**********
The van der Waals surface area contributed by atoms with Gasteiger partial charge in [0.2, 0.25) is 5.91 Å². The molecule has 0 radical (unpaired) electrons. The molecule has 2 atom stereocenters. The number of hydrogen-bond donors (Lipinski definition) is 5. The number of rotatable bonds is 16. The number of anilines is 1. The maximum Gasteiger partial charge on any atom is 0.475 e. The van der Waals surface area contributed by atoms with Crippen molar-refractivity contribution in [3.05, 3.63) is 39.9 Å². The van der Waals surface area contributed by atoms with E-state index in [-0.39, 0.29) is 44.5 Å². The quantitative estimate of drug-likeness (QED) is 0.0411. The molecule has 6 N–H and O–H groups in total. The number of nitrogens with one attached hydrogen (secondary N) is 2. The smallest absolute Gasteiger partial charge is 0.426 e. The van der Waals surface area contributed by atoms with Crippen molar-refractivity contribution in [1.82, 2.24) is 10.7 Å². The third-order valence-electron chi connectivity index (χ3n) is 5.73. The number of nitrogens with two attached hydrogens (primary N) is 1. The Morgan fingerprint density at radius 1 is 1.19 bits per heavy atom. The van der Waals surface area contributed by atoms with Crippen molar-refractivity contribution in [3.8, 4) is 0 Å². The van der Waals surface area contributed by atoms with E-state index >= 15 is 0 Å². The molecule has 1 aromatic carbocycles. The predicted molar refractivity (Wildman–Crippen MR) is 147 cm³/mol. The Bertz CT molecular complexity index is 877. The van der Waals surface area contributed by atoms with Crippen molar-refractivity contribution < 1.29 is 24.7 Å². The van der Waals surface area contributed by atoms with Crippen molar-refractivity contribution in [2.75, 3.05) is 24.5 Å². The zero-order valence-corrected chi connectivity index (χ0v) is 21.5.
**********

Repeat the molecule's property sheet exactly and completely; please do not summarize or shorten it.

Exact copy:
The van der Waals surface area contributed by atoms with Gasteiger partial charge in [0.2, 0.25) is 5.91 Å². The molecule has 0 radical (unpaired) electrons. The molecule has 2 atom stereocenters. The number of hydrogen-bond donors (Lipinski definition) is 5. The number of rotatable bonds is 16. The number of anilines is 1. The maximum Gasteiger partial charge on any atom is 0.475 e. The van der Waals surface area contributed by atoms with Crippen molar-refractivity contribution in [3.05, 3.63) is 39.9 Å². The van der Waals surface area contributed by atoms with E-state index in [-0.39, 0.29) is 44.5 Å². The quantitative estimate of drug-likeness (QED) is 0.0411. The molecule has 6 N–H and O–H groups in total. The number of nitrogens with one attached hydrogen (secondary N) is 2. The smallest absolute Gasteiger partial charge is 0.426 e. The van der Waals surface area contributed by atoms with Crippen molar-refractivity contribution in [1.82, 2.24) is 10.7 Å². The third-order valence-electron chi connectivity index (χ3n) is 5.73. The number of nitrogens with two attached hydrogens (primary N) is 1. The Morgan fingerprint density at radius 1 is 1.19 bits per heavy atom. The van der Waals surface area contributed by atoms with Crippen molar-refractivity contribution in [3.8, 4) is 0 Å². The van der Waals surface area contributed by atoms with E-state index >= 15 is 0 Å². The molecule has 1 aromatic carbocycles. The predicted molar refractivity (Wildman–Crippen MR) is 147 cm³/mol. The Bertz CT molecular complexity index is 877. The van der Waals surface area contributed by atoms with Crippen molar-refractivity contribution < 1.29 is 24.7 Å². The van der Waals surface area contributed by atoms with Crippen molar-refractivity contribution in [2.75, 3.05) is 24.5 Å². The zero-order valence-corrected chi connectivity index (χ0v) is 21.5.